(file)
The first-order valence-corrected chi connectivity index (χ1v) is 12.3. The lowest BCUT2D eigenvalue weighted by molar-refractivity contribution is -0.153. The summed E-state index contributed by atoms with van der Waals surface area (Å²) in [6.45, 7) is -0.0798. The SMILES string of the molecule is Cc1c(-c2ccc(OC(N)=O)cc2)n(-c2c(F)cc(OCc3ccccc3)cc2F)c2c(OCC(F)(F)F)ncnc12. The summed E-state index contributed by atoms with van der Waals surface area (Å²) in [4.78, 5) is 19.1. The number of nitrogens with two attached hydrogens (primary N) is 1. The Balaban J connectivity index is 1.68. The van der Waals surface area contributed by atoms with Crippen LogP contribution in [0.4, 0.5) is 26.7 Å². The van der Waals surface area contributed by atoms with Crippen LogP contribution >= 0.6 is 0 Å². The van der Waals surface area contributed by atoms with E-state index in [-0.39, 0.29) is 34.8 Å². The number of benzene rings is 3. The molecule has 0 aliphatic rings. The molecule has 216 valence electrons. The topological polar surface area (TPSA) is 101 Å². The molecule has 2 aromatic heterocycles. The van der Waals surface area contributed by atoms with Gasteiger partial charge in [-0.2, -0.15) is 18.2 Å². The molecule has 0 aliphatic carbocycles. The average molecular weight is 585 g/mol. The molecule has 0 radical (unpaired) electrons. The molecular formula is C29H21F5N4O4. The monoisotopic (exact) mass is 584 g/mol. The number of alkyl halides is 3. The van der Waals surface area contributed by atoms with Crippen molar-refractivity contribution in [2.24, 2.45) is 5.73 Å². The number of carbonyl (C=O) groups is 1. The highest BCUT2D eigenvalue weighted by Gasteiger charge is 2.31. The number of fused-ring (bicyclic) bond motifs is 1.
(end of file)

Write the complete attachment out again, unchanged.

The first-order valence-corrected chi connectivity index (χ1v) is 12.3. The lowest BCUT2D eigenvalue weighted by molar-refractivity contribution is -0.153. The summed E-state index contributed by atoms with van der Waals surface area (Å²) in [6.45, 7) is -0.0798. The SMILES string of the molecule is Cc1c(-c2ccc(OC(N)=O)cc2)n(-c2c(F)cc(OCc3ccccc3)cc2F)c2c(OCC(F)(F)F)ncnc12. The summed E-state index contributed by atoms with van der Waals surface area (Å²) in [4.78, 5) is 19.1. The number of nitrogens with two attached hydrogens (primary N) is 1. The Balaban J connectivity index is 1.68. The van der Waals surface area contributed by atoms with Crippen LogP contribution in [0.4, 0.5) is 26.7 Å². The van der Waals surface area contributed by atoms with Crippen LogP contribution >= 0.6 is 0 Å². The van der Waals surface area contributed by atoms with E-state index in [-0.39, 0.29) is 34.8 Å². The number of benzene rings is 3. The molecule has 0 aliphatic rings. The molecule has 216 valence electrons. The topological polar surface area (TPSA) is 101 Å². The molecule has 2 aromatic heterocycles. The van der Waals surface area contributed by atoms with Gasteiger partial charge in [-0.2, -0.15) is 18.2 Å². The molecule has 0 aliphatic carbocycles. The average molecular weight is 585 g/mol. The molecule has 0 radical (unpaired) electrons. The molecular formula is C29H21F5N4O4. The monoisotopic (exact) mass is 584 g/mol. The number of alkyl halides is 3. The van der Waals surface area contributed by atoms with Crippen molar-refractivity contribution in [2.24, 2.45) is 5.73 Å². The number of carbonyl (C=O) groups is 1. The highest BCUT2D eigenvalue weighted by Gasteiger charge is 2.31. The number of fused-ring (bicyclic) bond motifs is 1.